Restaurant Insider with Anne Lee: Morimoto Asia WaikikiRestaurant Insider
July 4, 2021
Story By: Anne Lee | Photos by: RICKY RIDELA
ANNE LEE speaks with Iron chef and Morimoto Asia Waikiki founder MASAHARU MORIMOTO
When I spoke with the OG Iron Chef , Masaharu Morimoto (aka Chef Morimoto), everything had a sense of place: how he chose New York as his home, how he picked his restaurant locations, and how his path led him to become one of the most recognized chefs in the world. He is charming and funny — and he can sing! Oh, and he’s still friendly with Bobby Flay.
AL: When did you come to this country?
MM: 1985. I used to play baseball in Japan. My dream was to play for a professional baseball team, one was for a franchise called the Hiroshima Cubs. I was drafted to play in high school.
AL: How did you become a chef?
MM: As much as I wanted to play baseball, I also wanted to be a sushi chef. Having a shoulder injury paved my way to the restaurant world, starting from a busboy, runner, server, basically learning how to do everything in the kitchen.
In the late ’70s and early ’80s, there was a sushi boom, which brought me to LA for the Olympics. After that, I had the opportunity to go to Japan, Korea, Anchorage and New York, and the most affordable route was New York City.
After my first year, I thought I could take this talent to other places where there was a sushi boom, including the West Coast and Hawaii. Or, I could stay five years in New York and bring money back to Japan. The second year, 1985, Japan’s currency took an opposite turn and the American dollar exceeded the Japanese yen. It did not make financial sense to go back to Japan. In 1986, I purchased a condo in New York and made it my home.
AL: How did Iron Chef happen?
MM: In 1994 in Japan, chef Rokusaburo Michiba was the first generation Iron Chef Japan. As the executive chef at Nobu, I was asked to be on Food TV, the original broadcasting company from Japan that owned the copyright. It then went to the Food Network, and now Netflix.
AL: What was the most memorable moment for you when you were on the show?
MM: I knew I had to be in Japan for every battle, and had multiple tapings back and forth. My debut was a big thing. Everyone was watching and wondering, “Who is this Iron Chef?” The 747 airplane took off, it was at least a 14-hour flight, but it felt like five minutes. I spent it thinking of situations that could postpone my debut; I had lots of pressure. But, I took hold of what I had to do, I knew once I had the knife in my hand it would be very clear.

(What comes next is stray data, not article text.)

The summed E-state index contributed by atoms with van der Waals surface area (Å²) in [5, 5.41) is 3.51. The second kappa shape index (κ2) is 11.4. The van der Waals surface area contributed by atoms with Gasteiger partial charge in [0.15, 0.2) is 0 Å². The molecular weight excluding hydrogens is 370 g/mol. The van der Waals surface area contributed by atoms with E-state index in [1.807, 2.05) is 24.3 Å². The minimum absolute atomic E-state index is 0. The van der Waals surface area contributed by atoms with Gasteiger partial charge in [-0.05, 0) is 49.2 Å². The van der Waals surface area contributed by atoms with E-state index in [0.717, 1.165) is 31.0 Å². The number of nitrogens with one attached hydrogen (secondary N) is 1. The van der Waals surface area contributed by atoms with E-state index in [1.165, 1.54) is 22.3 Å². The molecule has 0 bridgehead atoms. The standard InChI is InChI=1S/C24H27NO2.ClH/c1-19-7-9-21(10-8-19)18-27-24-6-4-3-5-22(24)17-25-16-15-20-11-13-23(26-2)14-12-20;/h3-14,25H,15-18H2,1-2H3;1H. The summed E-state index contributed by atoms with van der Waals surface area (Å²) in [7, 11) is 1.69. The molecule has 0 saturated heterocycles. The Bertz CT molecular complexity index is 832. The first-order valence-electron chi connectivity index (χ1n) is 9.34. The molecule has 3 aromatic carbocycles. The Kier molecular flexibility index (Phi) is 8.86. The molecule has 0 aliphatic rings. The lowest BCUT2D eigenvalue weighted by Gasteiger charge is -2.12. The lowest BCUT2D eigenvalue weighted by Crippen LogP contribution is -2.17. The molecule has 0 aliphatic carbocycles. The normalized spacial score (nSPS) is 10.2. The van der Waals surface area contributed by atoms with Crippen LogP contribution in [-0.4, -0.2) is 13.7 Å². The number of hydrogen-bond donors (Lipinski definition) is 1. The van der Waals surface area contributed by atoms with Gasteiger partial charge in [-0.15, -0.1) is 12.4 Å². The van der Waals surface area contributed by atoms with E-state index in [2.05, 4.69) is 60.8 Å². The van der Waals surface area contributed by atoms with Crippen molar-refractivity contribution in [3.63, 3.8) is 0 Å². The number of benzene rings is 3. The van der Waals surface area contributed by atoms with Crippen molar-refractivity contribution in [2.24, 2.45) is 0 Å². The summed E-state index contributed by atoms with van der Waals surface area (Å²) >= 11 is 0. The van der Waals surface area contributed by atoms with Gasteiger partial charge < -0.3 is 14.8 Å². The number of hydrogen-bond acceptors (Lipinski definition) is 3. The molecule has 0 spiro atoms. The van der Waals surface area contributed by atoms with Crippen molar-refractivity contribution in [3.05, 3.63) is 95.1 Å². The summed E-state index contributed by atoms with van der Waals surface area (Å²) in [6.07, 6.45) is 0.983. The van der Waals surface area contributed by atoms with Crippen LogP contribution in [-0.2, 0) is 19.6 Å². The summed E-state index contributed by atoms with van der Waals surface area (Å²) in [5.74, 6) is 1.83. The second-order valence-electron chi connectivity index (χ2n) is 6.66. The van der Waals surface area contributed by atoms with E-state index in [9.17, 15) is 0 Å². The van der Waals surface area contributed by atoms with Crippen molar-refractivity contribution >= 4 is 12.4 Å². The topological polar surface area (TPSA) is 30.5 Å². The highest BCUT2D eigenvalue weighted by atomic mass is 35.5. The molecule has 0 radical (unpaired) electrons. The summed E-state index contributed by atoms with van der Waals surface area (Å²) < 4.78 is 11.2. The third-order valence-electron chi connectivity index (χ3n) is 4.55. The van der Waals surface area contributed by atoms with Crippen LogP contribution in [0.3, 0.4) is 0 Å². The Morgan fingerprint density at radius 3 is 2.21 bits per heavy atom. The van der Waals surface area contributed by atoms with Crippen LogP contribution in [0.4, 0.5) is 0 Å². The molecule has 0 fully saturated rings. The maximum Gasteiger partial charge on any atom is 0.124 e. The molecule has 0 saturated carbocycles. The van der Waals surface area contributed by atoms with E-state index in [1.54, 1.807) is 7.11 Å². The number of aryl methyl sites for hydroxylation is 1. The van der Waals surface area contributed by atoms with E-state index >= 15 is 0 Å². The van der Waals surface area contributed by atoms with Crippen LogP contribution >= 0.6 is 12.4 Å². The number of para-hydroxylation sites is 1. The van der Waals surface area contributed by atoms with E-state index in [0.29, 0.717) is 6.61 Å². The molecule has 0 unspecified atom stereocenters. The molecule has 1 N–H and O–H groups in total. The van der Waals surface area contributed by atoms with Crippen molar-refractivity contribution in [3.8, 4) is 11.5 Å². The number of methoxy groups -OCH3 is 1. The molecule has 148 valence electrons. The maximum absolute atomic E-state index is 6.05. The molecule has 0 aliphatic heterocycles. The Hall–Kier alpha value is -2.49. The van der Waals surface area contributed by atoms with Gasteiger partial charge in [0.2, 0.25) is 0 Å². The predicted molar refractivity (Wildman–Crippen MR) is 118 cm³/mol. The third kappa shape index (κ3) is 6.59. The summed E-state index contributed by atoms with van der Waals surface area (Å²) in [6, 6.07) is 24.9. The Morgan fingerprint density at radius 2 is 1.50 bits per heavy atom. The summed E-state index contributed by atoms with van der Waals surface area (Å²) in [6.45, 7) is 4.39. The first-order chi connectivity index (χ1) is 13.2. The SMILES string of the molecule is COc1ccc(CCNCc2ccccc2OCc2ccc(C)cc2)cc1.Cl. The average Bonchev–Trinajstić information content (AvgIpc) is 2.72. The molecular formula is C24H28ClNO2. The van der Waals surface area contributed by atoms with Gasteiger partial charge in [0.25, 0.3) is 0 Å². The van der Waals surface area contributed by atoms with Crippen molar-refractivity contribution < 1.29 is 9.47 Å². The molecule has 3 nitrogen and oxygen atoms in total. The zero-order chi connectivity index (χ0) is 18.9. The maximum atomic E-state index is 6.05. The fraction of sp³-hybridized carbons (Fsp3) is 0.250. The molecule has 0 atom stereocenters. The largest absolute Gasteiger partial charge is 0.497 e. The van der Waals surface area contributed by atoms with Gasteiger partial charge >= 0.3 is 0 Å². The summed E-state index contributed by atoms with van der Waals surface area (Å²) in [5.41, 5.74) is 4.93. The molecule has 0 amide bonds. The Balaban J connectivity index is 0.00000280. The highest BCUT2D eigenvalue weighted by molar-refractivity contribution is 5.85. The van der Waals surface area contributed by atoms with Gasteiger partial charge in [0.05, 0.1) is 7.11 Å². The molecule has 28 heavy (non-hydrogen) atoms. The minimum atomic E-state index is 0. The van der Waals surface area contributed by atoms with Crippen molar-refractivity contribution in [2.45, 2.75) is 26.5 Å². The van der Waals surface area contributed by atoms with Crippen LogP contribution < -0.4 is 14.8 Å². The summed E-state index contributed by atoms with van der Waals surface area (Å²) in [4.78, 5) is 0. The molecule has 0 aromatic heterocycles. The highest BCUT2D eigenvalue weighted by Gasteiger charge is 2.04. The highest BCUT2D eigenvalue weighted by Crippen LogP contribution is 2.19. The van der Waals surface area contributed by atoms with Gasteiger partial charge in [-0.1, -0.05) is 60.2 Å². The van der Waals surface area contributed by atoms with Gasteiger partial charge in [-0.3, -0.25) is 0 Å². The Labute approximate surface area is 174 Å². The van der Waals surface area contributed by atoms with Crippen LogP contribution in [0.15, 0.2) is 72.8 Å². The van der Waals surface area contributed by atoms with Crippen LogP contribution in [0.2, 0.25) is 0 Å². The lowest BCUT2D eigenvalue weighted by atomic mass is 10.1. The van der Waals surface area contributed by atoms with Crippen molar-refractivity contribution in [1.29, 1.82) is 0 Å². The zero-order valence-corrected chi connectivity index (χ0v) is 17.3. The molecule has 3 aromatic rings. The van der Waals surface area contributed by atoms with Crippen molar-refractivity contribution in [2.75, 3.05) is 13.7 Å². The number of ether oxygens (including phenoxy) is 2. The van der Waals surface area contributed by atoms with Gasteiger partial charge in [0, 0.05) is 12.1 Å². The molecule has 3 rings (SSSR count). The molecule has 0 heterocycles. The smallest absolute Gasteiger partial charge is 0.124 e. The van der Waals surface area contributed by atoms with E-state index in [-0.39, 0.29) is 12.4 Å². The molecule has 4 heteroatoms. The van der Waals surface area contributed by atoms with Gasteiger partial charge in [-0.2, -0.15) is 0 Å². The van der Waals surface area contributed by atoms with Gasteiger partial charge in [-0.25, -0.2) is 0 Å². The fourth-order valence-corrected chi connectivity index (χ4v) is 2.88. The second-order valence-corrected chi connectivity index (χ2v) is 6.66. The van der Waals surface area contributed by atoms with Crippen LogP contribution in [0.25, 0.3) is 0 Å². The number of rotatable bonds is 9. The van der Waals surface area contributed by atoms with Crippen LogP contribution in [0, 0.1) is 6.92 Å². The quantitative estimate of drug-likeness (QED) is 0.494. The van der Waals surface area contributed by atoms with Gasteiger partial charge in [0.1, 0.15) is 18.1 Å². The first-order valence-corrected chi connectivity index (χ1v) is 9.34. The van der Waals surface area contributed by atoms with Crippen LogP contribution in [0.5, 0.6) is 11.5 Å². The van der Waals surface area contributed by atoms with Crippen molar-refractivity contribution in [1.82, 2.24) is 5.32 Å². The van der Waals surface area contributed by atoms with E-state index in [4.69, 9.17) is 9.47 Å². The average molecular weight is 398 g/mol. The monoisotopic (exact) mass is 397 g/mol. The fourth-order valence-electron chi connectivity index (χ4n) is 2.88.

AL: What did you prepare for us?
MM: Surf and turf sushi roll ($38), featuring wagyu beef-wrapped shrimp tempura, asparagus, goma sauce, gochujang aioli and sesame seeds; roast duck ($35), which is hand-carved roasted half duck, seasoned flour tortilla, apricot sweet chili and hoisin miso; and tuna pizza ($16). This is fresh tuna, crispy tortilla, olive, red onion, anchovy aioli, tomato, jalapeño, Tabasco and micro cilantro.
AL: How did you develop your knife skills?
MM: Working hard. When I was first working as a chef, I watched other chefs and saw how fast they were with the knives. Knowing I need to be quick and present to the customer was important.
AL: What are you most proud of regarding your culinary journey?
MM: Maybe once I am at the end of my journey and that question was asked, I would be able to say all of these different things. I still haven’t reached that yet because I want to still keep on going, striving for the best in everything I achieve.
AL: During the pandemic, many people gained weight but you took the reverse approach and lost 30 pounds. Tell me about that.
MM: I have a sense of responsibility in which I can provide a foundation for everyone to work. If I am not keeping myself healthy, there will not be opportunities for my team to keep moving forward.
AL: Who is your favorite chef?
MM: I have been asked that many times but I do not have an answer. When I want to eat something specific I like to make it a certain way. I like to create food for myself based on what I want to eat.
The same for a guest that comes into a restaurant; it tastes good today, but not guaranteed for their palate tomorrow, regardless of consistency, but on the way they feel.
AL: Is there anything else you’d like to share?
MM: The restaurant business is not just about food; that makes up only 40%. Service and atmosphere makes up the rest.